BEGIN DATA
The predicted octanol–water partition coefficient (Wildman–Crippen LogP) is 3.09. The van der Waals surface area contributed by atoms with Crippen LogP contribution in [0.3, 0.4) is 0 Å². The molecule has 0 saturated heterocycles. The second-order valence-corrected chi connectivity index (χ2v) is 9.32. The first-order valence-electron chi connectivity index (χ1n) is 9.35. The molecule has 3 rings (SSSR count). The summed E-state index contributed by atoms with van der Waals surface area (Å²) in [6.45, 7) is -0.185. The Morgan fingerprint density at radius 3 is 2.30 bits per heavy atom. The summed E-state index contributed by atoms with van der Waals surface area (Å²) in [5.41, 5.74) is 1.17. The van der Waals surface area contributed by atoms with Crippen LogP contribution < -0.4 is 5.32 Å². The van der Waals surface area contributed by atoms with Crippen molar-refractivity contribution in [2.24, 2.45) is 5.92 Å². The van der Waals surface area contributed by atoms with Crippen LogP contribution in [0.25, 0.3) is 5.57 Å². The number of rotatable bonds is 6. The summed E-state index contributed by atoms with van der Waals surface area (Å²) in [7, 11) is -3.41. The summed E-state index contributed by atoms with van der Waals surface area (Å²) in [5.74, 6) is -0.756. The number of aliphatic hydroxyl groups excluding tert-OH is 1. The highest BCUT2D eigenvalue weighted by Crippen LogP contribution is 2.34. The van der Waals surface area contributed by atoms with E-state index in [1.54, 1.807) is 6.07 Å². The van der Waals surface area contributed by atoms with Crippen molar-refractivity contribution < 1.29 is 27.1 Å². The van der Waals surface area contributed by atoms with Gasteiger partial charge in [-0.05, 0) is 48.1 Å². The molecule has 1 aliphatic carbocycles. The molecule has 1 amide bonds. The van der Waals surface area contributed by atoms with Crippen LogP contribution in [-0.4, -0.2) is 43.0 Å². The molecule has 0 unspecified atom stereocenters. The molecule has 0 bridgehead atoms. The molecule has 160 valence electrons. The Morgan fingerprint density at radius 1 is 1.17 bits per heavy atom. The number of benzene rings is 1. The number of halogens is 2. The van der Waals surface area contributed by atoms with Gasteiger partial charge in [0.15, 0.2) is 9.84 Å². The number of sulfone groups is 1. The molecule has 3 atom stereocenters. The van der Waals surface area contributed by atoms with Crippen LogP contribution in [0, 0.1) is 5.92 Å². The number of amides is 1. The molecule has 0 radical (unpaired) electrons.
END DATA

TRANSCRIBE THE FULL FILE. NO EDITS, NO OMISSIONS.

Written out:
The predicted octanol–water partition coefficient (Wildman–Crippen LogP) is 3.09. The van der Waals surface area contributed by atoms with Crippen LogP contribution in [0.3, 0.4) is 0 Å². The molecule has 0 saturated heterocycles. The second-order valence-corrected chi connectivity index (χ2v) is 9.32. The first-order valence-electron chi connectivity index (χ1n) is 9.35. The molecule has 3 rings (SSSR count). The summed E-state index contributed by atoms with van der Waals surface area (Å²) in [6.45, 7) is -0.185. The Morgan fingerprint density at radius 3 is 2.30 bits per heavy atom. The summed E-state index contributed by atoms with van der Waals surface area (Å²) in [5.41, 5.74) is 1.17. The van der Waals surface area contributed by atoms with Crippen LogP contribution < -0.4 is 5.32 Å². The van der Waals surface area contributed by atoms with Crippen molar-refractivity contribution in [2.24, 2.45) is 5.92 Å². The van der Waals surface area contributed by atoms with Crippen LogP contribution in [0.25, 0.3) is 5.57 Å². The number of rotatable bonds is 6. The summed E-state index contributed by atoms with van der Waals surface area (Å²) in [7, 11) is -3.41. The summed E-state index contributed by atoms with van der Waals surface area (Å²) in [5.74, 6) is -0.756. The number of aliphatic hydroxyl groups excluding tert-OH is 1. The highest BCUT2D eigenvalue weighted by Crippen LogP contribution is 2.34. The van der Waals surface area contributed by atoms with E-state index in [1.54, 1.807) is 6.07 Å². The van der Waals surface area contributed by atoms with Crippen molar-refractivity contribution < 1.29 is 27.1 Å². The van der Waals surface area contributed by atoms with Gasteiger partial charge in [-0.05, 0) is 48.1 Å². The molecule has 1 aliphatic carbocycles. The molecule has 1 amide bonds. The van der Waals surface area contributed by atoms with Crippen LogP contribution in [-0.4, -0.2) is 43.0 Å². The molecule has 0 unspecified atom stereocenters. The molecule has 0 bridgehead atoms. The molecule has 160 valence electrons. The Morgan fingerprint density at radius 1 is 1.17 bits per heavy atom. The number of benzene rings is 1. The number of halogens is 2. The van der Waals surface area contributed by atoms with Gasteiger partial charge in [0.15, 0.2) is 9.84 Å². The number of sulfone groups is 1. The molecule has 3 atom stereocenters. The van der Waals surface area contributed by atoms with Crippen LogP contribution in [0, 0.1) is 5.92 Å². The number of amides is 1. The molecule has 0 radical (unpaired) electrons.